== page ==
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Manager places news faces

Nov 5, 2001  •  Post A Comment

After only five years in business, If Management is proving to be a force to be reckoned with among news talent representatives.
If’s aggressive deal-making and affable corporate personality has enabled it to put together an impressive roster of talent and the media organizations that seek it. Steve Herz, president of If Management, started his company with six clients in 1996. Now If is servicing 128 broadcast news, sports, weather and producer clients in the top 30 markets at the network level.
One client is veteran war correspondent Steve Harrigan, Fox News Channel’s primary reporter in Afghanistan. The Moscow-based journalist defected from CNN in late September after a 10-year-run. Mr. Harrigan called Electronic Media from northern Afghanistan to discuss his manager’s negotiating prowess.
“Six months after I met Mr. Herz, he’s multiplied my salary several times and got me the exact job that I’ve dreamed of,” Mr. Harrigan said. “I wanted to cover hot spots for a major outfit and go where I wanted to. He got me that. When he told me the terms of the agreement, I screamed on the phone I was so happy.”
Mr. Harrigan discovered If six months ago through TVSpy.com, Don Fitzpatrick & Associates’ listing of agents and managers. After researching the company’s Web site and corresponding with Mr. Herz via e-mail, a meeting was arranged in New York, and the deal was immediately done.
“I liked Steve, and the staff is young, experienced, aggressive and street-smart,” Mr. Harrigan said.
Three of If Management’s staff members, including Mr. Herz, are lawyers, and the others have managed clients at rival agencies. They are all sports enthusiasts and often work out together and socialize outside the office.
“We all have an athlete mentality here,” Mr. Herz said. “The key to being a good athlete is having a great attitude about practice, whatever sport you play. That is what we look for in a client.”
Jenna Wolfe, weekend sports anchor at WPHL-TV (The WB), Philadelphia, fits that bill perfectly.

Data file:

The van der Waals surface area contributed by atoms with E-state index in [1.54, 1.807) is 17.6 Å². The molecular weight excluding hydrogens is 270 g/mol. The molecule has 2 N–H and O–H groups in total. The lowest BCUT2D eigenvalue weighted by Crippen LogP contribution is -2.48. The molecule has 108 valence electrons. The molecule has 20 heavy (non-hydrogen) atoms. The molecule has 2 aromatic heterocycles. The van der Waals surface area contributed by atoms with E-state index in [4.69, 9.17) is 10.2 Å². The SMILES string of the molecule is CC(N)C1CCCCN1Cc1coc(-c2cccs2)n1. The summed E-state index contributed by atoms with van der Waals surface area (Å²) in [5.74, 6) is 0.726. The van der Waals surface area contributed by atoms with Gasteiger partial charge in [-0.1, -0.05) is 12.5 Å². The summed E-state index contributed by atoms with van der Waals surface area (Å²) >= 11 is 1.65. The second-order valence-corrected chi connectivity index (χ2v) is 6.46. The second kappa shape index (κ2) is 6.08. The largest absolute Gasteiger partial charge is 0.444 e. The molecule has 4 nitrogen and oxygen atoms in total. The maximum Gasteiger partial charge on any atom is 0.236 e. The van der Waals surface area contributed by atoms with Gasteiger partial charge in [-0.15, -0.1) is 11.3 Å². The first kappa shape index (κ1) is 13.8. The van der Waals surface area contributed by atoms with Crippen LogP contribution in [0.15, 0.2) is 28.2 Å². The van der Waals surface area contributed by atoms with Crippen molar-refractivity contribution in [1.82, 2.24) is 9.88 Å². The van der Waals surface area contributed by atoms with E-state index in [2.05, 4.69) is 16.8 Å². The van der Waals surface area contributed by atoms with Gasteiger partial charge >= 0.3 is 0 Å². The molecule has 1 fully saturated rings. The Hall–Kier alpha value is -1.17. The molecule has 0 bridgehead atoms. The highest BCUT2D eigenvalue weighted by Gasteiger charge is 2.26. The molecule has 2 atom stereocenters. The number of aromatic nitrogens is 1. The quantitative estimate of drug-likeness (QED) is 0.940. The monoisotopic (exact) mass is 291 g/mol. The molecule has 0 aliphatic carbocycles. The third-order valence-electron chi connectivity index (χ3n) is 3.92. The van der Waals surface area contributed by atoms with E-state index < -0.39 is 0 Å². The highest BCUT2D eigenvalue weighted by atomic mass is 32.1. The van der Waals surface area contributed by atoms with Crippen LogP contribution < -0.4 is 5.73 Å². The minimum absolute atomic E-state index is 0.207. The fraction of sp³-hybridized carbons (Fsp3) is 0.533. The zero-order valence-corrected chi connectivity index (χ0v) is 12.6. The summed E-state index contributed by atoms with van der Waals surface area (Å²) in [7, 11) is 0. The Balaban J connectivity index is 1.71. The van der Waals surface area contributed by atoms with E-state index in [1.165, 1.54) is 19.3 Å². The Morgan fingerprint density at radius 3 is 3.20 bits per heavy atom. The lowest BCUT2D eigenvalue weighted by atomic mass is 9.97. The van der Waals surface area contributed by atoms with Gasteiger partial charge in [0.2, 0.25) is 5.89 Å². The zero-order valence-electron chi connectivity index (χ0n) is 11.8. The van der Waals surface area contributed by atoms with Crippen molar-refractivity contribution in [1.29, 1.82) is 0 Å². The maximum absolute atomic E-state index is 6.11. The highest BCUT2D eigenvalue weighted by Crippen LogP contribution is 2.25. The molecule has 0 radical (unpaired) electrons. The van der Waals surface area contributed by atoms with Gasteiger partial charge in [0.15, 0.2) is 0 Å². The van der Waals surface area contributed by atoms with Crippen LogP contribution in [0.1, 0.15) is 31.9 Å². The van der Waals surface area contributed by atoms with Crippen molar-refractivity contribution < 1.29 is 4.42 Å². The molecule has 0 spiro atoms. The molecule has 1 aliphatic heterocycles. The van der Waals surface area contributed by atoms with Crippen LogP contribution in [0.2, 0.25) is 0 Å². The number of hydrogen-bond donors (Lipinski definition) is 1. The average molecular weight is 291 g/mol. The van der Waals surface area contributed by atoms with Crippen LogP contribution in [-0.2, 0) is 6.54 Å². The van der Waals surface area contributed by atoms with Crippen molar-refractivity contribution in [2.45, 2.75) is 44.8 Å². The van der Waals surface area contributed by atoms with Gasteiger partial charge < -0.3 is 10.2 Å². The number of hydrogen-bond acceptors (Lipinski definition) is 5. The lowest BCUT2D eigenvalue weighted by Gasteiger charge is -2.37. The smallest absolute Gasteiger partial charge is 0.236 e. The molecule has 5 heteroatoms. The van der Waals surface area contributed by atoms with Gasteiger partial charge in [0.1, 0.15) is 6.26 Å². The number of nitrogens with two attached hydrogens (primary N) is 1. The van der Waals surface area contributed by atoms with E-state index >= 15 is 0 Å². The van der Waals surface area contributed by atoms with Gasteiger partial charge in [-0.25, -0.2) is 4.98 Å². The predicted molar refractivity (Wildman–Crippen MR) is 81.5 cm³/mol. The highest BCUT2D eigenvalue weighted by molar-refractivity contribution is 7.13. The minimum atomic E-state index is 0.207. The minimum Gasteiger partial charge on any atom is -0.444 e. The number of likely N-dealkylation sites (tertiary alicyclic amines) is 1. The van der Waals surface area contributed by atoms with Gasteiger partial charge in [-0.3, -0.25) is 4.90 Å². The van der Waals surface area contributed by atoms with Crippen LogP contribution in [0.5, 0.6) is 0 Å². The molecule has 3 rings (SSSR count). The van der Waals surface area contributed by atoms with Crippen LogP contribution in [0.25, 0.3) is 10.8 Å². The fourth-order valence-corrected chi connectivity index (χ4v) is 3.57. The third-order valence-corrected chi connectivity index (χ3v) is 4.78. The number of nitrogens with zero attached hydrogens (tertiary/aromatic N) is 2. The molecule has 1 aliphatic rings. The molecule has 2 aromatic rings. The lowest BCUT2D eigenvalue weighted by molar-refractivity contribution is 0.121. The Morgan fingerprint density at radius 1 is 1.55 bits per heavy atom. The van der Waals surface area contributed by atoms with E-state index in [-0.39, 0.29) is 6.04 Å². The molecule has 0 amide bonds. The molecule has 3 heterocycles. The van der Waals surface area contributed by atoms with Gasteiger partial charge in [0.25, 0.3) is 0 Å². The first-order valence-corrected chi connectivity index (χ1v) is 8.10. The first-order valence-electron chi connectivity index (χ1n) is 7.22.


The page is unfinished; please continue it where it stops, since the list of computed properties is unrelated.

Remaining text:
Ms. Wolfe signed with If in 1998 while she was employed at WUHF-TV (Fox), Rochester, New York. She sent tapes to 35 to 40 news directors and received only one offer.
“It was the most horrible experience of my life, and I vowed never to do it again,” Ms. Wolfe said.
“I sent Steve an unsolicited tape, and he invited me for an interview. When we first met, we didn’t talk about business. We talked about my family and what my goals were. Steve said he wanted to represent more than just the person on the tape.”
Within three months of signing with If, Ms. Wolfe jumped from Rochester, then market No. 74, to Philadelphia, market No. 4, while at age 25 also becoming the youngest female sportscaster in that city. She still retains that distinction.
If finds clients everywhere from word-of mouth references to conventions-including the Radio-Television News Directors Association, National Association of Television Program Executives and National Association of Black Journalists gatherings-and the Sports Emmys. The company receives a 10 percent commission on deals, and clients generally sign a three-year contract for representation.
None of the employees at If has a contract or a noncompete agreement. Mr. Herz says the company has “tremendous retention rates,” and there has been little staff or client turnover since its inception.
Traveling is a key component of a news manager’s job. “We don’t make our living sitting behind a desk,” Mr. Herz said. “Someone on our staff is always on the road looking for talent and meeting with news directors and general managers.”
If doesn’t believe in mass-marketing demo tapes as do many other agencies. The company will pitch one or two appropriate clients at a time for a position. Executives responsible for shows such as “48 Hours,” “20/20,” “60 Minutes II” and “Inside Edition” like that approach.
Jim Huber, an Edward R. Murrow award-winning sportscaster with Turner Sports, was one of the company’s first clients. Mr. Herz negotiated a deal for Mr. Huber to do commercial work for CNBC’s senior golf tournament while Mr. Huber was still doing color commentary for TBS and TNT. “Steve is a good salesman and knows everything about you, which he uses to your benefit,” said Mr. Huber.